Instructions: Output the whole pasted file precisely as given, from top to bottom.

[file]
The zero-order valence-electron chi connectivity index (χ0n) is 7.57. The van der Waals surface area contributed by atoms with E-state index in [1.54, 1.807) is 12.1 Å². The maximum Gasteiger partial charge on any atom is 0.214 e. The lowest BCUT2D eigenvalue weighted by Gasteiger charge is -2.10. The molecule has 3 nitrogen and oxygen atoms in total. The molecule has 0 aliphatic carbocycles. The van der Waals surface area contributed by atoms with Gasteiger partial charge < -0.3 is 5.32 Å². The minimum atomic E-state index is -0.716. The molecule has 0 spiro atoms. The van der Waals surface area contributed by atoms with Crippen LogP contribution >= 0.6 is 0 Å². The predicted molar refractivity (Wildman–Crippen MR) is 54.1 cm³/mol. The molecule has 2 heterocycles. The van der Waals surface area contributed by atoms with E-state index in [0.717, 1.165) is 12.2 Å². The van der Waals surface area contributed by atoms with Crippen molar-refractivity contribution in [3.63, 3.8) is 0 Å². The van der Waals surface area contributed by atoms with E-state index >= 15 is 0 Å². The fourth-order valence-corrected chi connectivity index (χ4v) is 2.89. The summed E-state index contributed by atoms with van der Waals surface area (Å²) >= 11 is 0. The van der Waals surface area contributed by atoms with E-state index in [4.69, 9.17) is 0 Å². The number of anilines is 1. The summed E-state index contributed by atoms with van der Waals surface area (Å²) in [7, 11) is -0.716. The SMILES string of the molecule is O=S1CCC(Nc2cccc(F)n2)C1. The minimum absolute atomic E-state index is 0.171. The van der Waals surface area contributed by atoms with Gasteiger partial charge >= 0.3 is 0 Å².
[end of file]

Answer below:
The zero-order valence-electron chi connectivity index (χ0n) is 7.57. The van der Waals surface area contributed by atoms with E-state index in [1.54, 1.807) is 12.1 Å². The maximum Gasteiger partial charge on any atom is 0.214 e. The lowest BCUT2D eigenvalue weighted by Gasteiger charge is -2.10. The molecule has 3 nitrogen and oxygen atoms in total. The molecule has 0 aliphatic carbocycles. The van der Waals surface area contributed by atoms with Gasteiger partial charge < -0.3 is 5.32 Å². The minimum atomic E-state index is -0.716. The molecule has 0 spiro atoms. The van der Waals surface area contributed by atoms with Crippen LogP contribution >= 0.6 is 0 Å². The predicted molar refractivity (Wildman–Crippen MR) is 54.1 cm³/mol. The molecule has 2 heterocycles. The van der Waals surface area contributed by atoms with E-state index in [0.717, 1.165) is 12.2 Å². The van der Waals surface area contributed by atoms with Crippen molar-refractivity contribution in [3.63, 3.8) is 0 Å². The van der Waals surface area contributed by atoms with E-state index >= 15 is 0 Å². The fourth-order valence-corrected chi connectivity index (χ4v) is 2.89. The summed E-state index contributed by atoms with van der Waals surface area (Å²) >= 11 is 0. The van der Waals surface area contributed by atoms with E-state index in [4.69, 9.17) is 0 Å². The number of anilines is 1. The summed E-state index contributed by atoms with van der Waals surface area (Å²) in [7, 11) is -0.716. The SMILES string of the molecule is O=S1CCC(Nc2cccc(F)n2)C1. The minimum absolute atomic E-state index is 0.171. The van der Waals surface area contributed by atoms with Gasteiger partial charge >= 0.3 is 0 Å².